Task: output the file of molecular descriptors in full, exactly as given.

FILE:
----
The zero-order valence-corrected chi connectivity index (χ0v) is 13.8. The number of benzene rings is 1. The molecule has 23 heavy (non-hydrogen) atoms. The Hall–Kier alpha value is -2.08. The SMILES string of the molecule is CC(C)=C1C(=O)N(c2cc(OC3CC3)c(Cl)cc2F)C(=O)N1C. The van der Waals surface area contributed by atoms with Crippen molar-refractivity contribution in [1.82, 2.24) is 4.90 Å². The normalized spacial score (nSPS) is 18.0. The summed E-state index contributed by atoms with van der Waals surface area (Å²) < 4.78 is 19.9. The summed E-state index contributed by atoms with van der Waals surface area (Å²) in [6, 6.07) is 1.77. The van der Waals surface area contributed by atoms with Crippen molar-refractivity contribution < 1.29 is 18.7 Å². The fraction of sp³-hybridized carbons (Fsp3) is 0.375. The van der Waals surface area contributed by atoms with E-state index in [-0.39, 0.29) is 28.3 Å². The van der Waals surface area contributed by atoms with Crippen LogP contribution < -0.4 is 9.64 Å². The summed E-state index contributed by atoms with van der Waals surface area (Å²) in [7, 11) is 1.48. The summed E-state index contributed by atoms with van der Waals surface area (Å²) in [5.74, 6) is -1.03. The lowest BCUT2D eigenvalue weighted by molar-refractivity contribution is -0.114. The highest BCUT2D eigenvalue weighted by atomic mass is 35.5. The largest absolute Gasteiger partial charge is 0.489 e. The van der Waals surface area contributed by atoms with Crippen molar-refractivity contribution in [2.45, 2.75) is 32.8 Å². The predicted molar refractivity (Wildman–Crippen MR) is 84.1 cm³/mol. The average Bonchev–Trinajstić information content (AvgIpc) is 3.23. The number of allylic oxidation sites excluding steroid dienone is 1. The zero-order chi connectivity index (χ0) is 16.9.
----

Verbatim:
The zero-order valence-corrected chi connectivity index (χ0v) is 13.8. The number of benzene rings is 1. The molecule has 23 heavy (non-hydrogen) atoms. The Hall–Kier alpha value is -2.08. The SMILES string of the molecule is CC(C)=C1C(=O)N(c2cc(OC3CC3)c(Cl)cc2F)C(=O)N1C. The van der Waals surface area contributed by atoms with Crippen molar-refractivity contribution in [1.82, 2.24) is 4.90 Å². The normalized spacial score (nSPS) is 18.0. The summed E-state index contributed by atoms with van der Waals surface area (Å²) < 4.78 is 19.9. The summed E-state index contributed by atoms with van der Waals surface area (Å²) in [6, 6.07) is 1.77. The van der Waals surface area contributed by atoms with Crippen molar-refractivity contribution < 1.29 is 18.7 Å². The fraction of sp³-hybridized carbons (Fsp3) is 0.375. The van der Waals surface area contributed by atoms with E-state index in [-0.39, 0.29) is 28.3 Å². The van der Waals surface area contributed by atoms with Crippen LogP contribution < -0.4 is 9.64 Å². The summed E-state index contributed by atoms with van der Waals surface area (Å²) in [7, 11) is 1.48. The summed E-state index contributed by atoms with van der Waals surface area (Å²) in [5.74, 6) is -1.03. The lowest BCUT2D eigenvalue weighted by molar-refractivity contribution is -0.114. The highest BCUT2D eigenvalue weighted by atomic mass is 35.5. The largest absolute Gasteiger partial charge is 0.489 e. The van der Waals surface area contributed by atoms with Crippen molar-refractivity contribution in [2.45, 2.75) is 32.8 Å². The predicted molar refractivity (Wildman–Crippen MR) is 84.1 cm³/mol. The average Bonchev–Trinajstić information content (AvgIpc) is 3.23. The number of allylic oxidation sites excluding steroid dienone is 1. The zero-order chi connectivity index (χ0) is 16.9.